"Badiliko" is the Swahili word for change. Badiliko is an innovation that introduces ICT as a new way and mode of learning. It was launched in 2011 through a joint partnership between the British Council and Microsoft. Badiliko builds on each partner organization’s complementary expertise in education, technology, and cultural relations. Microsoft brings its expertise in delivering cutting edge technology and digital training, and the British Council builds on its deep experience working with government ministries, schools, teachers, and students in sub-Saharan Africa.
Badiliko builds digital hubs in schools across Kenya, Tanzania, Uganda, Ethiopia, Ghana and Nigeria, and provides a cascade model of professional development for teachers and school leaders. For each digital hub, teachers are trained in leadership and innovative teaching practices, to make the best use of the IT equipment provided for transforming student learning. Those teachers in turn train other teachers, who work together to disseminate their newfound skills through their own schools and communities. The digital hubs in schools are used for teaching and learning during the day, and by the wider community for skills training after-hours. Where schools are off the grid, the digital hubs are supported by solar power and long range Wi-Fi.
The Badiliko digital hubs in Nigeria are situated in clusters of schools or where there are community centers. They provide infrastructure, curriculum, and training for educators across Sub-Saharan Africa. The innovation is unique because it deploys a special technology called Windows Multi-Point Server which enables Hubs to save up to 60% of associated costs in setting up computer labs. A computer laboratory is set up with 20 networked desk-top computers. Each hub has a digital ambassador who acts as the lab administrator and helps with ICT training. Badiliko encourages community and interactive learning so teachers can see what students are doing. The Badiliko curriculum created matches Microsoft expertise in ICT learning and British Council’s teaching pedagogy expertise. Teachers are required to use state curriculums, but have to incorporate new Badiliko ICT tools into learning. Those located in rural areas are also included. For example, two of the hubs in Rivers State are located in community centers so that different people from the community including out of school children (OOSC) can gain access.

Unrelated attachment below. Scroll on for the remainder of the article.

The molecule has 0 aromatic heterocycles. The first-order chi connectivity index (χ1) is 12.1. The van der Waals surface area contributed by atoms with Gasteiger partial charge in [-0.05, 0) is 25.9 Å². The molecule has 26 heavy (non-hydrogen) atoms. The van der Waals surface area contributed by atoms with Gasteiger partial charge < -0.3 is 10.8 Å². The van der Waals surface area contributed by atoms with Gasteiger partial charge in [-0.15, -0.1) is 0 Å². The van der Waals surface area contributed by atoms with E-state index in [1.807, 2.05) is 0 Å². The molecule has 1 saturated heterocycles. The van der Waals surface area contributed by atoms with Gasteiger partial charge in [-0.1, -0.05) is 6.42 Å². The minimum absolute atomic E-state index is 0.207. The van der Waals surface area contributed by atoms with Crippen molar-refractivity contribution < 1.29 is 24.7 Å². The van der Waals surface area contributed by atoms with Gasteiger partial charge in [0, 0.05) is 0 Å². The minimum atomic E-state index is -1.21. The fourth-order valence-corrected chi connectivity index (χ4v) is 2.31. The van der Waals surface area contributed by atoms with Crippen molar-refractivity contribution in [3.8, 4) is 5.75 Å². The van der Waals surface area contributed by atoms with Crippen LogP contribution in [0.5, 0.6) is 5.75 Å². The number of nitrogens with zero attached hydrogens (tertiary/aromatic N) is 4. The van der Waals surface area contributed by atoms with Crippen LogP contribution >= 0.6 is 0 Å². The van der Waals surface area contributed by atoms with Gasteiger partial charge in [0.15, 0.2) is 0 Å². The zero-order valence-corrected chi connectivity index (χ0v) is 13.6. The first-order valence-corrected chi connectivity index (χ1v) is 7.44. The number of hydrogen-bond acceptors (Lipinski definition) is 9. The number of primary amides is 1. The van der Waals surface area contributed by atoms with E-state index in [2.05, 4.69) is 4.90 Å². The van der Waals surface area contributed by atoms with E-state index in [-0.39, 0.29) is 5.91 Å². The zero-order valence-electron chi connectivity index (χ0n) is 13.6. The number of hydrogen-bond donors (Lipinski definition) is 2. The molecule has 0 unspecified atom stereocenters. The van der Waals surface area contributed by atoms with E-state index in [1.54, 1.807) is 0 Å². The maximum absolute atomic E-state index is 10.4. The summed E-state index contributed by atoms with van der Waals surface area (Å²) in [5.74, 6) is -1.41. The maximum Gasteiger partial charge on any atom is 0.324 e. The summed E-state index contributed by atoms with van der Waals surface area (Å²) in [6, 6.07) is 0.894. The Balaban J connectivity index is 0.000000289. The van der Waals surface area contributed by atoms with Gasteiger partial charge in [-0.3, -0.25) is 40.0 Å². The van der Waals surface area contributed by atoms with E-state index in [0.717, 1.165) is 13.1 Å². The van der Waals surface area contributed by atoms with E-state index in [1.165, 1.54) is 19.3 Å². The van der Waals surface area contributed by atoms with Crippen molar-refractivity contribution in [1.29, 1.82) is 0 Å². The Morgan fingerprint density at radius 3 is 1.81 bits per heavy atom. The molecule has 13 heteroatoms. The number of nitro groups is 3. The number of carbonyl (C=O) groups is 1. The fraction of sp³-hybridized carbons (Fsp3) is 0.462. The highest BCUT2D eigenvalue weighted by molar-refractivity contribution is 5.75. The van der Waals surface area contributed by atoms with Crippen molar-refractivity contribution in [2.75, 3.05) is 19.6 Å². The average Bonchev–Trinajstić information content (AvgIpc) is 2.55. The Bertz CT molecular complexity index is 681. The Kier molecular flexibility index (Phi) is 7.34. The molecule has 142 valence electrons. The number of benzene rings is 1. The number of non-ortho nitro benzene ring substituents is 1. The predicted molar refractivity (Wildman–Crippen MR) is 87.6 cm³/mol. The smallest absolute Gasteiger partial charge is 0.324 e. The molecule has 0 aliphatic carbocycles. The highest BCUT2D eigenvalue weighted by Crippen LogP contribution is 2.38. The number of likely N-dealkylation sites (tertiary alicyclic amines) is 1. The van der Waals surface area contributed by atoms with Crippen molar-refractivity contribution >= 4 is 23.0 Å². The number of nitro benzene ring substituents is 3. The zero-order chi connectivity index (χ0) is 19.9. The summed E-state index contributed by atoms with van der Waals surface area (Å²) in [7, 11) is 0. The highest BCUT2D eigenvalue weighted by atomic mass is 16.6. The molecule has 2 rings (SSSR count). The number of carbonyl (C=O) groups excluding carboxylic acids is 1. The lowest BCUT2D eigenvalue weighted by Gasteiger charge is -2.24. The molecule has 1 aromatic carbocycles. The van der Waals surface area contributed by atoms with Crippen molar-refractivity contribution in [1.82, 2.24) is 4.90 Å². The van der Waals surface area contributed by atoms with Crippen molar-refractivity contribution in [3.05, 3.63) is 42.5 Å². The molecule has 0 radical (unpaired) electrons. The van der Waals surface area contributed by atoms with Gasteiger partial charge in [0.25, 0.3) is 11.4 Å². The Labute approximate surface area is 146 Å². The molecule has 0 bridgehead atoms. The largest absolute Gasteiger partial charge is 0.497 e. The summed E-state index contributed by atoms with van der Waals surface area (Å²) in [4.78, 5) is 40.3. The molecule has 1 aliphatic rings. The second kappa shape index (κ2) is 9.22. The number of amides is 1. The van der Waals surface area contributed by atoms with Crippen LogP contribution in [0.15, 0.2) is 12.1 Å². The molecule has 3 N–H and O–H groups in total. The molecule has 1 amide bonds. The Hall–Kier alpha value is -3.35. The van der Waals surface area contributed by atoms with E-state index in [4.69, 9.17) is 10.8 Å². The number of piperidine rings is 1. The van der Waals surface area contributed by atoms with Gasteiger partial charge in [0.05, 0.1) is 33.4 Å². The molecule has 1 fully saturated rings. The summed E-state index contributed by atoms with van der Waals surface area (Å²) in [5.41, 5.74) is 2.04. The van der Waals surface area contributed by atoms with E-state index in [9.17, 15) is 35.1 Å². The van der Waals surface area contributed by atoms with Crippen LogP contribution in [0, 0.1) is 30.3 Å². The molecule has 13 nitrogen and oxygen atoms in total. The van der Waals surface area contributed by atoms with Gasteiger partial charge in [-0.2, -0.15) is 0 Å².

One of the Nigerian Badiliko in-country facilitators remarked that ICT skills have become a necessity and are relevant for teachers in the classroom given the ‘’Computer Age’’ the world is currently living in. The ICT training better equips teachers to do their jobs and bolsters governmental efforts to prioritize ICT in education on the national development agenda. This makes Badiliko training and the project as a whole, a very timely intervention.
Badiliko Digital Hubs are part of several initiatives developed by the British Council to improve the quality of teaching and learning in Nigeria. To learn more about British Council's other programs, visit the CEI profile pages for the Connecting Classsrooms-School Partnerships and Connecting Classrooms - Professional Development School Leadership Mentoring Program.
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CEI approaches in action
Cost of computers, training master, trainer teachers, and logistics.
Establishing digital hubs in rural areas, community centers grant access to everyone interesed, including out-of-school children.
From 2010 till date, up to 210 schools in Nigeria have gained access to ICT via 21 British Council and Badiliko Digital Hubs. There are plans to increase this access by collaborating with interested partners to establish more hubs over the next few years.
From 2010 to date, up to 210 schools in Nigeria have gained access to ICT via 21 British Council and Badiliko Digital Hubs. There are plans to increase this access by collaborating with interested partners to establish more hubs over the next few years. There has been an expansion in market-share, based on the use of Windows multi-point server, and having seen how successfully it works, organizations such as House on the Rock, Nigerian State governments, and large NGOs who are working with schools are now in the process of adopting the use of the Windows multi-point server. The curriculum has also been made available to different stakeholders - such as the the Ministries of Education in Nigeria and Ghana - who are planning teacher training.
Other countries such as Sierra Leone, Cote D'Ivoire, and Mozambique where Badiliko does not currently exist, have shown interest in replicating the models in their countries.
Monitoring & Evaluation
The program monitors learning outcomes, numbers of teachers trained, and numbers of project sites that have been completed to determine how readily available they are for communities to use.